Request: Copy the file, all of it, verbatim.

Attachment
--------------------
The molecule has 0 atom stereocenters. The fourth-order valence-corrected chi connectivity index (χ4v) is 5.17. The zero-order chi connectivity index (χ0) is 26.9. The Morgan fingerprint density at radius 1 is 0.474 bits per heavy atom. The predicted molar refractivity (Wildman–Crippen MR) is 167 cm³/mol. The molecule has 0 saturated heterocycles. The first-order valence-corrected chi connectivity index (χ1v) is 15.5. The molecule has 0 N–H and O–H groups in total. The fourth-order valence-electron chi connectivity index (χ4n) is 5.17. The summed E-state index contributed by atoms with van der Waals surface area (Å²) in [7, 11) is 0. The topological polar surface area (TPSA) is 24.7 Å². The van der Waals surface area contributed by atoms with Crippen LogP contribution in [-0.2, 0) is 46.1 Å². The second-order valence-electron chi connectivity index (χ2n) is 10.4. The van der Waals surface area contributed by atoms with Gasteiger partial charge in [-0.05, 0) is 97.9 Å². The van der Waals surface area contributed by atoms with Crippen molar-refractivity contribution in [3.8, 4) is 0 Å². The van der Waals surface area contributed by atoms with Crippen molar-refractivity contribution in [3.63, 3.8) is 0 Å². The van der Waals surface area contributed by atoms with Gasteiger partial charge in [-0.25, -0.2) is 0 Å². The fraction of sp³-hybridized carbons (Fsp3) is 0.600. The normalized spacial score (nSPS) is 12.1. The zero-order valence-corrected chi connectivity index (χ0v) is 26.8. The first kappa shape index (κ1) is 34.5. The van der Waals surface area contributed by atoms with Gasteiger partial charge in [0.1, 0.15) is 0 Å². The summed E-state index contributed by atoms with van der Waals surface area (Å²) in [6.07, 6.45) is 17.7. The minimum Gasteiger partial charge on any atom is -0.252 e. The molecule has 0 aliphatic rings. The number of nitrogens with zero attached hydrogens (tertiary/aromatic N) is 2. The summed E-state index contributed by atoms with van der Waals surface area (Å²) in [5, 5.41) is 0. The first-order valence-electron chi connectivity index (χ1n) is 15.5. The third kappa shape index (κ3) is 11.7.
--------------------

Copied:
The molecule has 0 atom stereocenters. The fourth-order valence-corrected chi connectivity index (χ4v) is 5.17. The zero-order chi connectivity index (χ0) is 26.9. The Morgan fingerprint density at radius 1 is 0.474 bits per heavy atom. The predicted molar refractivity (Wildman–Crippen MR) is 167 cm³/mol. The molecule has 0 saturated heterocycles. The first-order valence-corrected chi connectivity index (χ1v) is 15.5. The molecule has 0 N–H and O–H groups in total. The fourth-order valence-electron chi connectivity index (χ4n) is 5.17. The summed E-state index contributed by atoms with van der Waals surface area (Å²) in [7, 11) is 0. The topological polar surface area (TPSA) is 24.7 Å². The van der Waals surface area contributed by atoms with Crippen LogP contribution in [-0.2, 0) is 46.1 Å². The second-order valence-electron chi connectivity index (χ2n) is 10.4. The van der Waals surface area contributed by atoms with Gasteiger partial charge in [-0.05, 0) is 97.9 Å². The van der Waals surface area contributed by atoms with Crippen molar-refractivity contribution in [3.8, 4) is 0 Å². The van der Waals surface area contributed by atoms with Crippen molar-refractivity contribution in [3.63, 3.8) is 0 Å². The van der Waals surface area contributed by atoms with Gasteiger partial charge in [-0.25, -0.2) is 0 Å². The fraction of sp³-hybridized carbons (Fsp3) is 0.600. The normalized spacial score (nSPS) is 12.1. The zero-order valence-corrected chi connectivity index (χ0v) is 26.8. The first kappa shape index (κ1) is 34.5. The van der Waals surface area contributed by atoms with Gasteiger partial charge in [0.1, 0.15) is 0 Å². The summed E-state index contributed by atoms with van der Waals surface area (Å²) in [6.07, 6.45) is 17.7. The minimum Gasteiger partial charge on any atom is -0.252 e. The molecule has 0 aliphatic rings. The number of nitrogens with zero attached hydrogens (tertiary/aromatic N) is 2. The summed E-state index contributed by atoms with van der Waals surface area (Å²) in [5, 5.41) is 0. The first-order valence-electron chi connectivity index (χ1n) is 15.5. The third kappa shape index (κ3) is 11.7.